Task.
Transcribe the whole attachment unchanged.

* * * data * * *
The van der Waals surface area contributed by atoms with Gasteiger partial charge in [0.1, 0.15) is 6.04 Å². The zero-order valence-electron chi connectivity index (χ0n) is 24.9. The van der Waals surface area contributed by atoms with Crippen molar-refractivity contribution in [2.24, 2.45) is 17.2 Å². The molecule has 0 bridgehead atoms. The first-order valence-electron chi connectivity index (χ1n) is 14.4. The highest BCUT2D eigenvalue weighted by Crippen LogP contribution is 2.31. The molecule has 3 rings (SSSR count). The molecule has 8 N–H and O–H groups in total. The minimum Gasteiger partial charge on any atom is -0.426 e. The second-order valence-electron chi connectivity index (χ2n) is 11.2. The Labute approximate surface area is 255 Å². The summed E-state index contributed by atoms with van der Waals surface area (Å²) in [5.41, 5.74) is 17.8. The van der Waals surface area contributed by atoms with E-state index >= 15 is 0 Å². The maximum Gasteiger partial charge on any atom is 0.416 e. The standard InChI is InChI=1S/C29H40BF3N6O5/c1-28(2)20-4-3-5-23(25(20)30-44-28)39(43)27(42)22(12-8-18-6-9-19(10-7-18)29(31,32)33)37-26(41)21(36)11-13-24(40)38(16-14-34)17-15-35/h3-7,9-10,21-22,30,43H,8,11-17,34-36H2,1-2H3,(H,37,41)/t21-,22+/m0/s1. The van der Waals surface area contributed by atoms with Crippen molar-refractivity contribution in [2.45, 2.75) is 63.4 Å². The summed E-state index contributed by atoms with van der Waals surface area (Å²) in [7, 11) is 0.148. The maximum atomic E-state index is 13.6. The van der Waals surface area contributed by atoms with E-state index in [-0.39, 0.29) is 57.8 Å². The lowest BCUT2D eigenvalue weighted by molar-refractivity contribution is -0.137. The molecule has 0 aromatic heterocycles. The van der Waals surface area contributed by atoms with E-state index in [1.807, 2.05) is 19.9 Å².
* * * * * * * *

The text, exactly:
The van der Waals surface area contributed by atoms with Gasteiger partial charge in [0.1, 0.15) is 6.04 Å². The zero-order valence-electron chi connectivity index (χ0n) is 24.9. The van der Waals surface area contributed by atoms with Crippen molar-refractivity contribution in [2.24, 2.45) is 17.2 Å². The molecule has 0 bridgehead atoms. The first-order valence-electron chi connectivity index (χ1n) is 14.4. The highest BCUT2D eigenvalue weighted by Crippen LogP contribution is 2.31. The molecule has 3 rings (SSSR count). The molecule has 8 N–H and O–H groups in total. The minimum Gasteiger partial charge on any atom is -0.426 e. The second-order valence-electron chi connectivity index (χ2n) is 11.2. The Labute approximate surface area is 255 Å². The summed E-state index contributed by atoms with van der Waals surface area (Å²) in [5.41, 5.74) is 17.8. The van der Waals surface area contributed by atoms with E-state index >= 15 is 0 Å². The maximum Gasteiger partial charge on any atom is 0.416 e. The standard InChI is InChI=1S/C29H40BF3N6O5/c1-28(2)20-4-3-5-23(25(20)30-44-28)39(43)27(42)22(12-8-18-6-9-19(10-7-18)29(31,32)33)37-26(41)21(36)11-13-24(40)38(16-14-34)17-15-35/h3-7,9-10,21-22,30,43H,8,11-17,34-36H2,1-2H3,(H,37,41)/t21-,22+/m0/s1. The van der Waals surface area contributed by atoms with Crippen molar-refractivity contribution in [2.45, 2.75) is 63.4 Å². The summed E-state index contributed by atoms with van der Waals surface area (Å²) in [7, 11) is 0.148. The maximum atomic E-state index is 13.6. The van der Waals surface area contributed by atoms with E-state index in [-0.39, 0.29) is 57.8 Å². The lowest BCUT2D eigenvalue weighted by molar-refractivity contribution is -0.137. The molecule has 0 aromatic heterocycles. The van der Waals surface area contributed by atoms with E-state index in [1.807, 2.05) is 19.9 Å².